April 2014
Volume 55, Issue 13
Free
ARVO Annual Meeting Abstract  |   April 2014
Nuclear expression of human mitochondrial ND4 gene leads to the protein assembling in complex I and prevents optic atrophy and visual loss
Author Affiliations & Notes
  • Helene Cwerman-Thibault
    Inserm UMRS-968, Institut de la Vision, Paris, France
  • Sébastien Augustin
    Inserm UMRS-968, Institut de la Vision, Paris, France
  • Christophe Lechauve
    Inserm UMRS-968, Institut de la Vision, Paris, France
  • Marisol Corral-Debrinski
    Inserm UMRS-968, Institut de la Vision, Paris, France
  • Footnotes
    Commercial Relationships Helene Cwerman-Thibault, None; Sébastien Augustin, None; Christophe Lechauve, None; Marisol Corral-Debrinski, None
  • Footnotes
    Support None
Investigative Ophthalmology & Visual Science April 2014, Vol.55, 3306. doi:
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      Helene Cwerman-Thibault, Sébastien Augustin, Christophe Lechauve, Marisol Corral-Debrinski; Nuclear expression of human mitochondrial ND4 gene leads to the protein assembling in complex I and prevents optic atrophy and visual loss. Invest. Ophthalmol. Vis. Sci. 2014;55(13):3306.

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      © ARVO (1962-2015); The Authors (2016-present)

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Abstract

Purpose: Since 10 years, we are involved in the development of a gene therapy to treat optic atrophies with mitochondrial etiology. In this pursuit, we have focused our interest on the Leber Hereditary Optic Neuropathy (LHON) due to the G11778A mutation on the mitochondrial ND4 gene, since its accounts for 70% of LHON cases. ND4 encodes a respiratory chain complex I subunit; the mutation leads to CI defect and retinal ganglion cell (RGC) loss. Here, we demonstrated that our strategy was successful: (1) the human ND4 protein was efficiently imported inside mitochondria from retinas and assembled in respiratory chain complex I; (2) the expression of human ND4 in the experimental LHON model significantly prevented optic atrophy; (3) uttermost, a robust and reliable assay of complex I enzymatic activity was performed in optic nerves and substantiated that human ND4 expression protected complex I function in the rat model studied as well as in human fibroblasts bearing the G11778A mutation.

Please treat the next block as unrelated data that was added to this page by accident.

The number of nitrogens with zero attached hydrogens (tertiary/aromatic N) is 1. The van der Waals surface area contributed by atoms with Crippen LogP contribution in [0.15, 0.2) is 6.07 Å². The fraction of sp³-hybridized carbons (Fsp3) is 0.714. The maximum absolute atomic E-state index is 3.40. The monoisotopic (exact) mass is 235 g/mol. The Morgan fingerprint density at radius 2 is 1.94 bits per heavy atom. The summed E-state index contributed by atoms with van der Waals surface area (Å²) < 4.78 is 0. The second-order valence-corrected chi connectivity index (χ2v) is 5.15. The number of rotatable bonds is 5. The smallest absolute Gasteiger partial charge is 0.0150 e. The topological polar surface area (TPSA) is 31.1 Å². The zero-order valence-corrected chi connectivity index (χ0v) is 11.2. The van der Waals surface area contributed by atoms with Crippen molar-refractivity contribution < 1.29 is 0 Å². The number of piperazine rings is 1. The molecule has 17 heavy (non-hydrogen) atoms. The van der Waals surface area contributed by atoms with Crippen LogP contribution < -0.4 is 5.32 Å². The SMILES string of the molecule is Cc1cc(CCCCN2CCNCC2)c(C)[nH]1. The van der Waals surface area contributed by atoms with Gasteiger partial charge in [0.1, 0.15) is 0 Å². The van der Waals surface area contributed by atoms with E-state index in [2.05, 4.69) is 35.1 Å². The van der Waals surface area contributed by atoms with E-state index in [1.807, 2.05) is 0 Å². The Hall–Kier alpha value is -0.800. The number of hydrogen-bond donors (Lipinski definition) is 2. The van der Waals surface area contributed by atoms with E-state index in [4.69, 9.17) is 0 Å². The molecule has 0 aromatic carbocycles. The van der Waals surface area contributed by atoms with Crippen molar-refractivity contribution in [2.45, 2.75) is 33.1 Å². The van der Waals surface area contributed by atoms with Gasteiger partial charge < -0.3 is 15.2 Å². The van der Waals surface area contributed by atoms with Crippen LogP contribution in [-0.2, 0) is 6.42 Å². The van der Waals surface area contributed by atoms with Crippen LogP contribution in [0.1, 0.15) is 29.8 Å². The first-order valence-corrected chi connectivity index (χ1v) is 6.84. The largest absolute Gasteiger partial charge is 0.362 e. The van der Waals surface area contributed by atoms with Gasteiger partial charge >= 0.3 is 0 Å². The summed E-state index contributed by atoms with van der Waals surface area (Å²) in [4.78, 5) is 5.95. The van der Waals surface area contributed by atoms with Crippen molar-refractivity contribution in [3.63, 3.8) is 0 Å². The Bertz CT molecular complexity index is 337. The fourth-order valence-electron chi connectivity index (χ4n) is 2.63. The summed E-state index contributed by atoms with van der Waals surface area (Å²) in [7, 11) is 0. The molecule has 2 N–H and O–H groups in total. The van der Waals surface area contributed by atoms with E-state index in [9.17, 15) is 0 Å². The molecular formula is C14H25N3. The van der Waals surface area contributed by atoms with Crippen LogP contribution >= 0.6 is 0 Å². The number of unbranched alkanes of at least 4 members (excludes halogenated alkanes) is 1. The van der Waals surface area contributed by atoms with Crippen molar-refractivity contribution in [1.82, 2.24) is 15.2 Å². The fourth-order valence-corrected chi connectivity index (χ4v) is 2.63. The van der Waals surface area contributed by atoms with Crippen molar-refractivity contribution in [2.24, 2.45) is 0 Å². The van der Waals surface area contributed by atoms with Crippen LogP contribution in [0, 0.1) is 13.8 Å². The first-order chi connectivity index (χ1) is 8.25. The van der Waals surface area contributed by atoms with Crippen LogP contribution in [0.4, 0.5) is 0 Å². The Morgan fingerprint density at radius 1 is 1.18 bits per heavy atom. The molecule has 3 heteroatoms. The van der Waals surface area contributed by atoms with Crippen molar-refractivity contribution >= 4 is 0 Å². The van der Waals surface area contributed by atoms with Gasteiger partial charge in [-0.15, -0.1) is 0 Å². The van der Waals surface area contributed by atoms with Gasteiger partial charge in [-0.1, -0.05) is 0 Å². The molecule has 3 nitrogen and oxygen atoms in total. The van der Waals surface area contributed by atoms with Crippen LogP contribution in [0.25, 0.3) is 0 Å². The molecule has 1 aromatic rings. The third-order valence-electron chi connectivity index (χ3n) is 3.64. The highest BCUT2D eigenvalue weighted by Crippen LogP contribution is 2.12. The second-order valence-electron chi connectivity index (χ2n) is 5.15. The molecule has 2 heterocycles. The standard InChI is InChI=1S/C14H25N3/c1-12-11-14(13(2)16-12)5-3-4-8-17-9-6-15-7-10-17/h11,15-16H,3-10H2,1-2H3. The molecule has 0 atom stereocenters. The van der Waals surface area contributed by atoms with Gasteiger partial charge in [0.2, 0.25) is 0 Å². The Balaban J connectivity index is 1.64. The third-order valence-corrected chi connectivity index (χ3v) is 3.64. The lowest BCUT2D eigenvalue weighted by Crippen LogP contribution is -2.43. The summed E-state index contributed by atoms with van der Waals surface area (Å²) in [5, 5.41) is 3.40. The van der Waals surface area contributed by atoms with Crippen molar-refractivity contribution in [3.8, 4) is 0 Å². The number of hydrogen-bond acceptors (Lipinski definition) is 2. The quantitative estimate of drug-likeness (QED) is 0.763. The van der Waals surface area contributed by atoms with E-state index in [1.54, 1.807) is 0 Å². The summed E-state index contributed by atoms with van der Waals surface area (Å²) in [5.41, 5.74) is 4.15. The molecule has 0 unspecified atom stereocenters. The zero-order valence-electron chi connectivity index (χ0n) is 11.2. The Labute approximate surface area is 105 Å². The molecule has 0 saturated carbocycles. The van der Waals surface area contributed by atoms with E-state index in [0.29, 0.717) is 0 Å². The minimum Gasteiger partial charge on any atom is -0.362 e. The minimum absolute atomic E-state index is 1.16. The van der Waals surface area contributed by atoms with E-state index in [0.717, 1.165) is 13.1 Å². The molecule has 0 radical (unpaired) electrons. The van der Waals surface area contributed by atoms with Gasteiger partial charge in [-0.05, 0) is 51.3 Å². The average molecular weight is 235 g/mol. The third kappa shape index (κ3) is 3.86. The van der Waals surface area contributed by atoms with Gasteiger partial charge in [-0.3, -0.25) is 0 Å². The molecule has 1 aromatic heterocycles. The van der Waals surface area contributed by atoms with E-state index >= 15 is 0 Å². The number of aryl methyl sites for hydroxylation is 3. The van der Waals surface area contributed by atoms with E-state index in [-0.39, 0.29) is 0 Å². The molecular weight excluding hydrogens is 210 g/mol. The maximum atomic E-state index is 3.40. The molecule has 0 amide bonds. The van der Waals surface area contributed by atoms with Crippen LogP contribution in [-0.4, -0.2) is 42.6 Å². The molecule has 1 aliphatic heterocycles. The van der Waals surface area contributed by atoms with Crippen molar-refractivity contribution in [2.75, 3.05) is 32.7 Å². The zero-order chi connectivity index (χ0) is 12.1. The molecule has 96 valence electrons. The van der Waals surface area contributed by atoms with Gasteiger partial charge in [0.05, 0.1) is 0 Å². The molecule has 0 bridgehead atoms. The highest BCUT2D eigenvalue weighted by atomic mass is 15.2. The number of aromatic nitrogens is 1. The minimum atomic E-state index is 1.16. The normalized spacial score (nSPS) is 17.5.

Methods: Adult rats were subjected to intravitreal injection of a recombinant Adeno Associated Viral serotype 2 Vector harboring the human ND4 gene (AAV2/2-ND4). RNA was isolated from retinas to determine mRNA abundance by RT-qPCR assays. Western Blot and Blue Native Gels were performed with mitochondrial extracts from retinas to assess the presence of the human protein. Complex I enzymatic activity was measured in fibroblasts bearing the G11778A mutation transduced with AAV2/2-ND4 and in optic nerves from rats intravitreally injected with AAV2/2-ND4.

Results: After ocular administration of AAV2/2-ND4, there was a sustained mRNA and protein accumulation in rat retinas (up to 1 year) without adverse effects on nerve fiber integrity and visual function. Importantly, the human protein localized to mitochondria and was assembled in complex I in rat retinas. Moreover, AAV2/2-ND4 treatment in the LHON model was efficient on: (1) preventing RGC loss and optic nerve atrophy; (2) preserving visual function; (3) protecting complex I activity in optic nerves. Besides, the efficacy of the in vivo AAV2/2-ND4 treatment was further strengthened by the rescue of complex I defect in fibroblasts bearing the G11778A mutation.

Conclusions: These data demonstrate the relevance of our gene therapy strategy for treating mitochondrial disorders due to mitochondrial DNA mutations.

Keywords: 531 ganglion cells • 629 optic nerve • 538 gene transfer/gene therapy  
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